WUOMFM

Thirty years after crash, two reporters say Flight 255 is still impossible to forget

Aug 16, 2017

A screenshot of CBS news coverage showing some of the debris still left on Middlebelt Rd. the day after the crash.
Credit SEMCH44 / YOUTUBE

Thirty years ago today, a flight outbound from Detroit Metro Airport on its way to Phoenix never reached its destination. 

Moments after takeoff, Northwest Flight 255 stalled and crashed onto Middlebelt Road.

The only survivor was four-year-old Cecelia Cichan. Two motorists on Middlebelt Road were also killed. In total, 156 people lost their lives.

National network reporters told the nation about the disaster, but many Michigan journalists were also on the scene after news of the crash broke. Roger Martin was a Detroit News reporter who was one of the first journalists on the scene, and Michigan’s Radio’s Rick Pluta was there as a reporter for United Press International.

Martin said he was in bed reading after watching a Detroit Tiger’s game when he got a call from the Detroit News city desk. He heard about the crash and was off to the airport.

Trying to get to the crash, both reporters recalled traffic on I-94 being at a standstill.

“I pulled onto the shoulder and drove until I got to a Wayne County Sheriff’s Deputy who was … really just stopping [traffic].” Pluta said. “The sheriff’s deputy told me he was driving on 94 when he saw the fireball in the sky.”

Pluta recalls getting to the scene of the crash, where the plane had crashed into the bridge over Middlebelt Road. He says he couldn’t see any human bodies, just pieces of smoldering sheet metal.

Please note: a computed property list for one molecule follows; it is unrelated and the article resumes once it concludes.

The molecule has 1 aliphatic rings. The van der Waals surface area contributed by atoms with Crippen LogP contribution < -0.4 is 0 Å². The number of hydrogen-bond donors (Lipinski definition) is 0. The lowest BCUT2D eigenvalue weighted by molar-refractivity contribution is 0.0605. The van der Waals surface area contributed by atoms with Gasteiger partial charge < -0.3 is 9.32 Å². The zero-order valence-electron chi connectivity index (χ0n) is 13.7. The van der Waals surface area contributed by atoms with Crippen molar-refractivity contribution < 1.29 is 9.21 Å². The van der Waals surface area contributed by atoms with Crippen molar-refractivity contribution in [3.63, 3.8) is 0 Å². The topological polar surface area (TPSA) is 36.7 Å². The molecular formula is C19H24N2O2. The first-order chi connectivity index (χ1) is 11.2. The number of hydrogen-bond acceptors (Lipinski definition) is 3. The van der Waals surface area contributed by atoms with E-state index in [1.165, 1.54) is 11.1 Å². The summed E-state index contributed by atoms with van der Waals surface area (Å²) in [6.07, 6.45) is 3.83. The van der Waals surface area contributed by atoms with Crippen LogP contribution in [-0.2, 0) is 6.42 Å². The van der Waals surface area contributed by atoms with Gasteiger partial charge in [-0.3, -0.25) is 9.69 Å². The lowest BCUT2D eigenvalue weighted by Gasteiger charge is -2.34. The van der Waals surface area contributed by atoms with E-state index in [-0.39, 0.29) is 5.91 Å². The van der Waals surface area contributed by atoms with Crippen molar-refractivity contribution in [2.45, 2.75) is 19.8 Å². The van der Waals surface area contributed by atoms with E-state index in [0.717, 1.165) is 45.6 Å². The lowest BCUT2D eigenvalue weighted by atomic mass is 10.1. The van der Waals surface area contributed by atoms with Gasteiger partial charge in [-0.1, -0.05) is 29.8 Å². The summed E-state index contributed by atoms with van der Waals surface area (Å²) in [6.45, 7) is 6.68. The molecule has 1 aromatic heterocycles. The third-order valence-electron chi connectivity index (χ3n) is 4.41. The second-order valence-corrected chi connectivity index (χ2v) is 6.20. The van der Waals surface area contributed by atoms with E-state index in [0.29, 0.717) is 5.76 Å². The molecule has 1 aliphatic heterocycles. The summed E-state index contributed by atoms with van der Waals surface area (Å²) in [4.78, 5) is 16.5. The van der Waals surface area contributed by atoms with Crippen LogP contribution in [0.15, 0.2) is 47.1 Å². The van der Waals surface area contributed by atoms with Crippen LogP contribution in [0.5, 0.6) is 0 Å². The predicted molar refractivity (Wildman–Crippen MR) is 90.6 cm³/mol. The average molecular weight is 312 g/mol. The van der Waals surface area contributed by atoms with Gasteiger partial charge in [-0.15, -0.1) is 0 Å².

The NTSB eventually determined several factors that probably contributed to the crash. Martin says pilot error was definitely a factor, and a warning alert that was supposed to go off didn’t, likely because of a failed breaker.

Martin says the plane was still ascending when it clipped a light post at a rental car agency near the airport, and Pluta says the left wing of the McDonnall Douglass MD-80 also hit the roof of the rental car agency. The plane tilted back and forth in the air before it crashed.

“Can you imagine a plane at take-off literally yawing back-and-forth from 15 to 90 degrees,” Martin said. “Going at like 500 miles an hour.”

Pluta said originally it was thought that Cecilla Cichan’s mother may have shielded the four-year-old from the effects of the crash and saved her life, but that doesn’t seem to be the case.

“In fact, her family was near her but not on her, and so it seems as if her life was actually saved by a stranger,” Pluta said.

Listen, above, to Stateside’s entire conversation with Rick Pluta, Michigan Radio’s Lansing Bureau Chief, and Roger Martin, now a partner at Martin Waymire, a Lansing-based public relations firm.

(Subscribe to the Stateside podcast on iTunes, Google Play, or with this RSS link)